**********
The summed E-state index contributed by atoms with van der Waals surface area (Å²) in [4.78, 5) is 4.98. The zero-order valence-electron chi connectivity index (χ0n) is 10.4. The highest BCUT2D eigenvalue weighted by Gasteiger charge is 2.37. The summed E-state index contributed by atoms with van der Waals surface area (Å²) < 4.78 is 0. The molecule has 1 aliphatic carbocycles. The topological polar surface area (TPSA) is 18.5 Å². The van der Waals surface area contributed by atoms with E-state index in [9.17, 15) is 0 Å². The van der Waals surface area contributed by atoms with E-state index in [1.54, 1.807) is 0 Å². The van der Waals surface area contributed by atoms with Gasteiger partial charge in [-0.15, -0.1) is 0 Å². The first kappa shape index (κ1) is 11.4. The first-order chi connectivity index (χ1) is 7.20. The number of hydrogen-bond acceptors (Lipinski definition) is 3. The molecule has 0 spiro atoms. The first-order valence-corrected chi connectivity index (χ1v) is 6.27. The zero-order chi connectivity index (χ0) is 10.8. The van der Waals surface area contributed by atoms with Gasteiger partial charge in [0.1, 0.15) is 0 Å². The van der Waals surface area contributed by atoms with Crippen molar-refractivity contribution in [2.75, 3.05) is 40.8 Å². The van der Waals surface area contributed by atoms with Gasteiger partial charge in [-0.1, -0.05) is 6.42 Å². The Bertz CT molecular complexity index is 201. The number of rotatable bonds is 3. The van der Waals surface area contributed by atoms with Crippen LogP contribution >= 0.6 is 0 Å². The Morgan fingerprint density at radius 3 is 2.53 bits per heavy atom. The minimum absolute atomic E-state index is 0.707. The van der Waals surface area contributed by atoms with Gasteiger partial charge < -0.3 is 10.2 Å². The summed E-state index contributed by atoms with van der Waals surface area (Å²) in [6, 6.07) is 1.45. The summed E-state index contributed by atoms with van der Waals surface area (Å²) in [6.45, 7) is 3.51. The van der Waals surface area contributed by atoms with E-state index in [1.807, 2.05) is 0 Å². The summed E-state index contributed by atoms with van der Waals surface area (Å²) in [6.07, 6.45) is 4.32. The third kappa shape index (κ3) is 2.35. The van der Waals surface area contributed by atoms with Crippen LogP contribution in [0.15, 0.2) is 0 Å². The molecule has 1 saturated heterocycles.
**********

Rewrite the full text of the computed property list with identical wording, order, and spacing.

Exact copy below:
The summed E-state index contributed by atoms with van der Waals surface area (Å²) in [4.78, 5) is 4.98. The zero-order valence-electron chi connectivity index (χ0n) is 10.4. The highest BCUT2D eigenvalue weighted by Gasteiger charge is 2.37. The summed E-state index contributed by atoms with van der Waals surface area (Å²) < 4.78 is 0. The molecule has 1 aliphatic carbocycles. The topological polar surface area (TPSA) is 18.5 Å². The van der Waals surface area contributed by atoms with E-state index in [9.17, 15) is 0 Å². The van der Waals surface area contributed by atoms with E-state index in [1.54, 1.807) is 0 Å². The van der Waals surface area contributed by atoms with Gasteiger partial charge in [-0.15, -0.1) is 0 Å². The first kappa shape index (κ1) is 11.4. The first-order chi connectivity index (χ1) is 7.20. The number of hydrogen-bond acceptors (Lipinski definition) is 3. The molecule has 0 spiro atoms. The first-order valence-corrected chi connectivity index (χ1v) is 6.27. The zero-order chi connectivity index (χ0) is 10.8. The van der Waals surface area contributed by atoms with Gasteiger partial charge in [0.1, 0.15) is 0 Å². The van der Waals surface area contributed by atoms with Crippen molar-refractivity contribution in [2.75, 3.05) is 40.8 Å². The van der Waals surface area contributed by atoms with Gasteiger partial charge in [-0.1, -0.05) is 6.42 Å². The Bertz CT molecular complexity index is 201. The number of rotatable bonds is 3. The van der Waals surface area contributed by atoms with Crippen LogP contribution >= 0.6 is 0 Å². The Morgan fingerprint density at radius 3 is 2.53 bits per heavy atom. The minimum absolute atomic E-state index is 0.707. The van der Waals surface area contributed by atoms with Gasteiger partial charge < -0.3 is 10.2 Å². The summed E-state index contributed by atoms with van der Waals surface area (Å²) in [6, 6.07) is 1.45. The summed E-state index contributed by atoms with van der Waals surface area (Å²) in [6.45, 7) is 3.51. The van der Waals surface area contributed by atoms with E-state index in [1.807, 2.05) is 0 Å². The summed E-state index contributed by atoms with van der Waals surface area (Å²) in [6.07, 6.45) is 4.32. The third kappa shape index (κ3) is 2.35. The van der Waals surface area contributed by atoms with Crippen LogP contribution in [0.15, 0.2) is 0 Å². The molecule has 1 saturated heterocycles.